Gandhi constantly being put in jail for his peaceful protests causes people to recognize what he is trying to do for India and realize that he is unfairly being put in jail. Gandhi being thrown in jail also attracts more followers who want to follow in Gandhi’s footsteps. Even with Gandhi in jail, his followers still nonviolently protested against British rule. “Gandhi’s body is in jail but his soul is with you,” (Webb Miller, Doc B). Gandhi was not afraid or against going to jail.
Mohandas Gandhi was a “key figure in the Indian struggle for independence.” He worked to use nonviolent ways to fight for equality and change in India. Gandhi was able to unite many groups and “inspired the common people of India to work for change.” In addition, Gandhi advocated using a more traditional approach (Wadley 202). Although Mohandas Gandhi 's satyagraha campaign caused violence, his advocacy for those who were discriminated against in Indian society led to the initial unification of India to gain independence from Great Britain.
He argues that the poor and the workers are killed and the helpless will suffer. Those who utilize violence to achieve change “exploit people,” and “to ask [people] to give up their lives for a cause and then not produce for them afterwards, is the most vicious type of oppression.” His solemn tone throughout this example allows the reader to truly understand that a violent strategy affects everyone involved, not just the victims. These examples supply Chavez’s argument with more support and help prove to the reader that the use of nonviolence is more effective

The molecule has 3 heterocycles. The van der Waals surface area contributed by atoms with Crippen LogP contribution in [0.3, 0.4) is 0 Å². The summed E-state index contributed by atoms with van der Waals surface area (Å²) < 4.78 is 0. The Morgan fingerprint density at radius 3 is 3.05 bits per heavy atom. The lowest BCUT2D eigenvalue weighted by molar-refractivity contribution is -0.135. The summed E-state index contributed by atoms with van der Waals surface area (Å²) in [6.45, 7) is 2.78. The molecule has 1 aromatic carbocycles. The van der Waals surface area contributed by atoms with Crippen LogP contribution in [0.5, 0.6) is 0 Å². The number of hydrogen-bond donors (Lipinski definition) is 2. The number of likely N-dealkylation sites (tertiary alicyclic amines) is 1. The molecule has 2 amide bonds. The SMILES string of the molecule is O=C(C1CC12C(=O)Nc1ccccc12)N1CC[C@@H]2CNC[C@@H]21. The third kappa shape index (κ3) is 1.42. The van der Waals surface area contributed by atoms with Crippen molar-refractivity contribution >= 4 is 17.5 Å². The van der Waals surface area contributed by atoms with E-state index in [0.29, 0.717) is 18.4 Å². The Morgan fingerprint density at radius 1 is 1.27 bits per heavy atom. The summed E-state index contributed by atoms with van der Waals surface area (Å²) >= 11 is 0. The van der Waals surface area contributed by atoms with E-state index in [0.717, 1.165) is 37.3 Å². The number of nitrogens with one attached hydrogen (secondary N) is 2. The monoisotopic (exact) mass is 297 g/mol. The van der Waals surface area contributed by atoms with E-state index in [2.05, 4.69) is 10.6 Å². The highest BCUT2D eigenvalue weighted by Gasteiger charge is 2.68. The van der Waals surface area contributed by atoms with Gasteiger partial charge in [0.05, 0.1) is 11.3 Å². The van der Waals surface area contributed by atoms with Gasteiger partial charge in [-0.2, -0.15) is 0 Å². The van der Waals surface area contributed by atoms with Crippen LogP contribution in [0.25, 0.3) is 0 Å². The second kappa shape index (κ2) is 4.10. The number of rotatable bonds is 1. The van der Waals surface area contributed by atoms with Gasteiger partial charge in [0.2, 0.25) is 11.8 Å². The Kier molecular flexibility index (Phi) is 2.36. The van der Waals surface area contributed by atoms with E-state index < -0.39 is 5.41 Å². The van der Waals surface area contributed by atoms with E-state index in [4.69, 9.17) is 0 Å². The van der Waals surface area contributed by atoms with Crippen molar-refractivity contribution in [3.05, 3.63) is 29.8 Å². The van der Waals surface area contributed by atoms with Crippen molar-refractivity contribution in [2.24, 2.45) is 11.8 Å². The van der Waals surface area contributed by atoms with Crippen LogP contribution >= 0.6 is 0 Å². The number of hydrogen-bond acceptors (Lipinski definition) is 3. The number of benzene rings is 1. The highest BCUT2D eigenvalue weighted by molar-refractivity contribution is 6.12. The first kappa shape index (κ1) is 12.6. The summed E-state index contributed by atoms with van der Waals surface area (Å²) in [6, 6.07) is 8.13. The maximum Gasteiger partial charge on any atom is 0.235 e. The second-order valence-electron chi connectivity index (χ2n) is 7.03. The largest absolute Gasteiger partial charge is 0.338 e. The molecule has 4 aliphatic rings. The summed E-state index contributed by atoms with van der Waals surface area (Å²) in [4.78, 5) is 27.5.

This method worked because it peacefully angered oppressors, allowed people of all races and ethnicities to participate, and involved leaders persuaded people to make sacrifices for the greater good. One of the reasons peaceful protesting worked so well was that it irritated enemies of the cause without the use of violence. Boycotts and sanctions were one effective method of angering the oppressive governments. Gandhi staged a hartel in India and Martin Luther King Jr. helped start the Montgomery Bus Boycott in America (Doc A and B).
Civil Disobedience by Thoreau is the refusal to obey government demands or commands and nonresistance to consequent arrest and punishment this had an extreme effect on Martin Luther King Jr and Mahatma Gandhi. They were fighting for different beliefs. However they both had the same believes about civil disobedience and they both end in the same place, jail. In the first place Gandhi believed that the only way to confronted injustice was with non-violent methods.
At the sea, Gandhi picked up a handful of salt. This act went against the British law mandating that they buy salt from their government and this law did not allow them to collect their own salt. That act was made to let the British government know that the Indian people were tired of being under Britain’s rule and they were tired of following all of the unjust laws that were